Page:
I think we are all familiar with the surprise party. And that hint of awkwardness as the guest of honour tries to be sufficiently overawed for an extended period of time so that the effort made by everyone is duly recognised.
It’s much more fun doing the surprising. You get the thrill of keeping a secret, the camaraderie of organising as a team, the excitement of the moments before the trap is sprung, and the eventual release of energy as you leap out and yell that famous word!
You then tend to slap each other on the back for a job well done and relive all the stories from the planning, the build-up and the look on thingamy’s face.
This is not a conversation the birthday subject can join. They are banished to a corner where they must repeat, “Oh, man! I was so... surprised!” whenever prodded. They do this with a diminishing amount of zeal each time.
The truth is they’ve never been more excluded in their life. It’s not about them.
I’m here to tell you about a much better surprise to spring on your loved one. It’s one that Megan and I do on a regular basis and I’m about to spring one on her right now!
It’s the “tidy up” surprise.
It occurs when your significant other goes out and you start tidying. As you get enthused, you realise what a wonderful welcome back it would be if a stunning change has occurred when they walk in the door.
Perhaps it’s something you have already discussed.
A rearrangement of furniture, a long-standing chore, or even a spot of redecorating. You are only limited by your imagination. And time. And budget. And ability. Quite limited, actually.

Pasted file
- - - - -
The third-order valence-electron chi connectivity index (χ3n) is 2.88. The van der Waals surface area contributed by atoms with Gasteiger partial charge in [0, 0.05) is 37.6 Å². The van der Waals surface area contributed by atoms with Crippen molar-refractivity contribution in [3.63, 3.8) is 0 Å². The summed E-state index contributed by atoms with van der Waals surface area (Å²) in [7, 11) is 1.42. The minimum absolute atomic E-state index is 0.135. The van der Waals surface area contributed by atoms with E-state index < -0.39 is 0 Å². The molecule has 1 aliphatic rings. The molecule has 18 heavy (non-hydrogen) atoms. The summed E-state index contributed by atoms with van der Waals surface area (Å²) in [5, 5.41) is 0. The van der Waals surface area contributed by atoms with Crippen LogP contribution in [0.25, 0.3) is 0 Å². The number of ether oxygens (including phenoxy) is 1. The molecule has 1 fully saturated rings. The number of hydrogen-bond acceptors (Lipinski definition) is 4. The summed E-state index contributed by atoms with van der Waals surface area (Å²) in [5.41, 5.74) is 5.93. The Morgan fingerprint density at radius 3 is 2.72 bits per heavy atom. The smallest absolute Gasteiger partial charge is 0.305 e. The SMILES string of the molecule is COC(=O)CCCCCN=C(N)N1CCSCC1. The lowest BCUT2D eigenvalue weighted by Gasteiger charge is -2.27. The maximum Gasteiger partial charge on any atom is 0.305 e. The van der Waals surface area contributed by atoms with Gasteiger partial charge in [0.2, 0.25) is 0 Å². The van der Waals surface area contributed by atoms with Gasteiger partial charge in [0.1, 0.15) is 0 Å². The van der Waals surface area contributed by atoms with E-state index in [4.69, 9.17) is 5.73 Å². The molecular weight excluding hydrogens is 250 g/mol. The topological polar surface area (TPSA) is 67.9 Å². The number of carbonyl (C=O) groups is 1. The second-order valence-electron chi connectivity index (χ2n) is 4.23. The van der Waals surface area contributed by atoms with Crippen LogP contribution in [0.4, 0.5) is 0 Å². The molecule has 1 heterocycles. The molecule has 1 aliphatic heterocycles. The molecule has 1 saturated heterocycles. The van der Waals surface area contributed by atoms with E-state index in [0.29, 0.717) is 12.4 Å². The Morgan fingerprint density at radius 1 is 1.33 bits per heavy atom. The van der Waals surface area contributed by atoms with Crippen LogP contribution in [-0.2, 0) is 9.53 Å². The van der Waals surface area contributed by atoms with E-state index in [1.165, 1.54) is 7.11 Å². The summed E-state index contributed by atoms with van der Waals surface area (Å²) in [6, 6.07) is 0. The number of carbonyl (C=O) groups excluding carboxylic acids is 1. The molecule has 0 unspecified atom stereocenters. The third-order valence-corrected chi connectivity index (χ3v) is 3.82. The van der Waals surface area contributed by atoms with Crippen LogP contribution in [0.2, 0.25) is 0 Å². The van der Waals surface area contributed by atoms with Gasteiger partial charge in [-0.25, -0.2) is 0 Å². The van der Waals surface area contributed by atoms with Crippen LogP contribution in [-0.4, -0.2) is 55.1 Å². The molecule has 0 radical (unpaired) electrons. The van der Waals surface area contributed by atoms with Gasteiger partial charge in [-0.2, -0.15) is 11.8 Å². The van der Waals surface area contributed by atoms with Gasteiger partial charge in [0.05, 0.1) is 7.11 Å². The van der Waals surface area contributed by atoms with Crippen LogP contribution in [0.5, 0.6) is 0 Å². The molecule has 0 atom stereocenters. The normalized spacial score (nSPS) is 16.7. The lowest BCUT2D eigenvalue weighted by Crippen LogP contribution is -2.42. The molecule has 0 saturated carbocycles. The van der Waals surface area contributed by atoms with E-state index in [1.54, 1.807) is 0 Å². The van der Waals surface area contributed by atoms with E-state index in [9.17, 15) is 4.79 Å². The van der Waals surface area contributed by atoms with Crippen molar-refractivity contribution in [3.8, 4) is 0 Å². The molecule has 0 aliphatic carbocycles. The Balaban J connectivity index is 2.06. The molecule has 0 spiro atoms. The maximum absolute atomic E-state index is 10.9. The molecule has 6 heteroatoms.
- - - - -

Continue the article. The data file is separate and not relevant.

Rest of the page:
What I have done today is move some bunk beds from the garage, where they have been in the way. She will be very happy when she gets home from two hours of shopping with the kids.
I didn’t tidy up the other side of the garage where paddling pools, toys and bicycles remain strewn. This is because it is very important you are not busy when they return. You must look calm, nonchalant and un-sweaty. Unlike the party surprise, you need do nothing but wait.
When they see what you have accomplished and start screaming with joy, you must be able to give a casual shrug and say something like, “Oh, yeah. That little thing. Done.” Then sit back, soak up the plaudits and rest on those laurels. You may even get a treat!
I wonder how many times she will thank me. How many times she’ll mention the surprise? She’ll probably wander out to the garage several times to relive my stories. I guess that’s her call. After all, it’s her surprise.